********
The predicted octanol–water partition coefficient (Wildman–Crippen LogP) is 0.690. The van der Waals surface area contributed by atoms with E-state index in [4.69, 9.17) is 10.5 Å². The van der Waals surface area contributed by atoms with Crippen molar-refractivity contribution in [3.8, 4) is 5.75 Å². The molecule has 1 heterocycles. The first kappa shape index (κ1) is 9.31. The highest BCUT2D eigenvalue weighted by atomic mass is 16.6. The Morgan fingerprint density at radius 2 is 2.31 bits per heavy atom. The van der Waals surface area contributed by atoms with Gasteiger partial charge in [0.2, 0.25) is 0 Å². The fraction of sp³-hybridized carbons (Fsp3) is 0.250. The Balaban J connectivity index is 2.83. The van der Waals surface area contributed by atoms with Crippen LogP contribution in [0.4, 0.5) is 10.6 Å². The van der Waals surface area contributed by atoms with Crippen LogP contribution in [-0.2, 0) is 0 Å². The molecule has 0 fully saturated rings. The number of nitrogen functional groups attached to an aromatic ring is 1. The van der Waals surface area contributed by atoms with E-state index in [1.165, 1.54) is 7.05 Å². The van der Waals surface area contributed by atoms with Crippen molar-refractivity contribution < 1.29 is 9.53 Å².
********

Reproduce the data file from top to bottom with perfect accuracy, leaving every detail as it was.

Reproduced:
The predicted octanol–water partition coefficient (Wildman–Crippen LogP) is 0.690. The van der Waals surface area contributed by atoms with E-state index in [4.69, 9.17) is 10.5 Å². The van der Waals surface area contributed by atoms with Crippen molar-refractivity contribution in [3.8, 4) is 5.75 Å². The molecule has 1 heterocycles. The first kappa shape index (κ1) is 9.31. The highest BCUT2D eigenvalue weighted by atomic mass is 16.6. The Morgan fingerprint density at radius 2 is 2.31 bits per heavy atom. The van der Waals surface area contributed by atoms with Gasteiger partial charge in [0.2, 0.25) is 0 Å². The fraction of sp³-hybridized carbons (Fsp3) is 0.250. The Balaban J connectivity index is 2.83. The van der Waals surface area contributed by atoms with Crippen LogP contribution in [0.4, 0.5) is 10.6 Å². The van der Waals surface area contributed by atoms with Crippen LogP contribution in [-0.2, 0) is 0 Å². The molecule has 0 fully saturated rings. The number of nitrogen functional groups attached to an aromatic ring is 1. The van der Waals surface area contributed by atoms with E-state index in [1.165, 1.54) is 7.05 Å². The van der Waals surface area contributed by atoms with Crippen molar-refractivity contribution < 1.29 is 9.53 Å².